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Blood-sucking tick moves across cattle countryBlood-sucking tick moves across cattle country

The Asian longhorned tick requires more vigilance from producers.

Mindy Ward

October 27, 2022

4 Min Read
two stages of Longhorned ticks nymph (left) and adult female shown here from the top view
ON HER OWN: While most ticks reproduce traditionally, female longhorned ticks can lay thousands of eggs without the help of a male, which makes it easier for them to quickly establish in new areas. The two stages of nymph (left) and adult female are shown here from the top view. Courtesy of MU Extension

The Asian longhorned tick made its way to northern Missouri in 2022.

Rosalie Ierardi, an anatomic pathologist at the University of Missouri College of Veterinary Medicine, discovered two Asian longhorned ticks in Linn County as she was conducting anaplasmosis surveillance research in mid-August.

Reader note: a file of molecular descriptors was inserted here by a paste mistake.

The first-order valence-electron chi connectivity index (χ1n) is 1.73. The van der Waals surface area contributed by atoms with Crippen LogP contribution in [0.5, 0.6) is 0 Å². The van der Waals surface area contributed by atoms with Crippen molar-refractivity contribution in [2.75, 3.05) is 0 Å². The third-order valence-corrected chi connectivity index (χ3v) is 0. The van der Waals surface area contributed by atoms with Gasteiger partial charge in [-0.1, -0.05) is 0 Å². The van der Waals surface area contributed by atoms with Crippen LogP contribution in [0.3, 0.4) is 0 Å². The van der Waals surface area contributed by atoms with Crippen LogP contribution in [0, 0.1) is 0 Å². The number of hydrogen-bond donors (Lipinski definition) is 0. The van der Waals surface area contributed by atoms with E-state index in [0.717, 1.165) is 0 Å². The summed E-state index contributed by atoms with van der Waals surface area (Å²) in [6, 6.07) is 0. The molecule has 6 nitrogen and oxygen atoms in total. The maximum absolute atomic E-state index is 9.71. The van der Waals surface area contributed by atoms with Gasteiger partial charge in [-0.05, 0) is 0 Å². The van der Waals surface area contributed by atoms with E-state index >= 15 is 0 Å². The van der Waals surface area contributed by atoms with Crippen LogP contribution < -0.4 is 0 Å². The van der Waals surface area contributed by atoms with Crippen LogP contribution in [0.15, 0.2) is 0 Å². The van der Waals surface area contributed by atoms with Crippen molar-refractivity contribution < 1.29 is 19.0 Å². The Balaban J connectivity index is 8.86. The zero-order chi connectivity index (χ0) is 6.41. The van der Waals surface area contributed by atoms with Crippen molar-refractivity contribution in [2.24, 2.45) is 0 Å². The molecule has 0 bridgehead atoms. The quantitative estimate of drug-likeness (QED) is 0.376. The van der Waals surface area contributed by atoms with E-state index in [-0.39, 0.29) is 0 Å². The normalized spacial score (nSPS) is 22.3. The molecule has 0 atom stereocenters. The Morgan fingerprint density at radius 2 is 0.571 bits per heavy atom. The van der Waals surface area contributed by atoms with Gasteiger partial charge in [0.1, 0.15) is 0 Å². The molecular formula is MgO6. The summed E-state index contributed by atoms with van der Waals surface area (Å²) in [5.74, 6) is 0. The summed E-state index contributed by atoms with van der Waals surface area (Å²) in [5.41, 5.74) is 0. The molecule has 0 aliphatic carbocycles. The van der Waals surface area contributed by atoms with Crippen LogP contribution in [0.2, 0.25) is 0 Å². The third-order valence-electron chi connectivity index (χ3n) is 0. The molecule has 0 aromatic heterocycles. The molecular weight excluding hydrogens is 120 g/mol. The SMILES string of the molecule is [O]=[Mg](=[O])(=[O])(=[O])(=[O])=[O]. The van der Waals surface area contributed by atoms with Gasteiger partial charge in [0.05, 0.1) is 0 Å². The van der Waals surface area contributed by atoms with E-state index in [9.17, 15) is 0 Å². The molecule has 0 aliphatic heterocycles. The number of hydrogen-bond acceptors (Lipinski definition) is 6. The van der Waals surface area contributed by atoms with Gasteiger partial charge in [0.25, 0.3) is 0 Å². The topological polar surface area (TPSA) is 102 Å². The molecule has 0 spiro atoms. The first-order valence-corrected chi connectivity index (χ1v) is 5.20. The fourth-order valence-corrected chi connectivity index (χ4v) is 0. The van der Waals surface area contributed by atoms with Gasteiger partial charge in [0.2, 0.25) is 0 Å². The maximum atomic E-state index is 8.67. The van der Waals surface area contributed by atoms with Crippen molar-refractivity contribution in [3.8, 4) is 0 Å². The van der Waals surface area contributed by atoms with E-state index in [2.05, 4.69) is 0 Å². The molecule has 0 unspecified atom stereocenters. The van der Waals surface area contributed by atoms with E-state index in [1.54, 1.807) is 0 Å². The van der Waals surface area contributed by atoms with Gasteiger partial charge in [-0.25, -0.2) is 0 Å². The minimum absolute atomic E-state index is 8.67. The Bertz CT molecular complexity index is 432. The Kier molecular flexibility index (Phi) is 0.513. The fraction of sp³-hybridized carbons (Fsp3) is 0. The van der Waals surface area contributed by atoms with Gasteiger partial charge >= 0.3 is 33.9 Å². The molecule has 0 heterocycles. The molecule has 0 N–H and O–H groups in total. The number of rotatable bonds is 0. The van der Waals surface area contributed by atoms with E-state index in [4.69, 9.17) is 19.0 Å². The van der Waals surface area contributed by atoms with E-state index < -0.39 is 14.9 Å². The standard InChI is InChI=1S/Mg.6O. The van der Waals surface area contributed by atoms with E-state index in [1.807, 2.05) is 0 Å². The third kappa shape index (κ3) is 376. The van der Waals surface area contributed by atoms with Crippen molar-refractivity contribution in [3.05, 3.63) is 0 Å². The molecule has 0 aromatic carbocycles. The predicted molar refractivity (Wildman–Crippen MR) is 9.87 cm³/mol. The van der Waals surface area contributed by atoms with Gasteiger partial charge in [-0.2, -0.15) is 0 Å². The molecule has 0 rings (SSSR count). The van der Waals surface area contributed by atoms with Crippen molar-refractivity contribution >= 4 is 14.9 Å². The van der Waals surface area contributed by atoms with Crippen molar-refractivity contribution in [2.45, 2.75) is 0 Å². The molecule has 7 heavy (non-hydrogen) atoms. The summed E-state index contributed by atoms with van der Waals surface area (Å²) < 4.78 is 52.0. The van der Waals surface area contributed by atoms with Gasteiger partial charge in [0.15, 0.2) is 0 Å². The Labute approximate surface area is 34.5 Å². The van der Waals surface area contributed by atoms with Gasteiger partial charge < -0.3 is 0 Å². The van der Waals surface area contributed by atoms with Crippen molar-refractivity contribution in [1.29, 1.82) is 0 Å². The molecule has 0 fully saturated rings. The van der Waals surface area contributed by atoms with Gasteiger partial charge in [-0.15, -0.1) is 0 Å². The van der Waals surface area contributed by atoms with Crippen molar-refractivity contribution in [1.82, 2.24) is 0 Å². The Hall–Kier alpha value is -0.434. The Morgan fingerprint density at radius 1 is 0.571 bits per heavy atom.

According to Missouri Department of Agriculture state veterinarian Steve Strubberg, last year the Asian longhorned tick was detected on a horse in the Kansas City area, along with one identified in the environment in Greene County. However, it has not been found on cattle.

Originally discovered in eastern Russia and the Australasian region, this tick appeared in the U.S. in 2017. While it first arrived in New Jersey, it now spans the mid-Atlantic, New England and Midwestern regions.

According to the USDA Animal and Plant Health Inspection Service, as of Aug. 22, Asian longhorned ticks have been found in 17 states, mainly in the East.


“Missouri has not had any major infestations that we know of,” Strubberg says, “but the Asian longhorned tick can reproduce rapidly.”

Signs of tick in cattle

The Asian longhorned tick is parthenogenic, meaning the female can lay thousands of eggs without the help of a male, Strubberg says. This allows them to establish in new areas quickly.

Strubberg has seen photos of large numbers of ticks assembled together on cattle hides and ears. “A massive tick infestation can cause anemia or reduction of blood cells similar to what anaplasmosis does,” he says.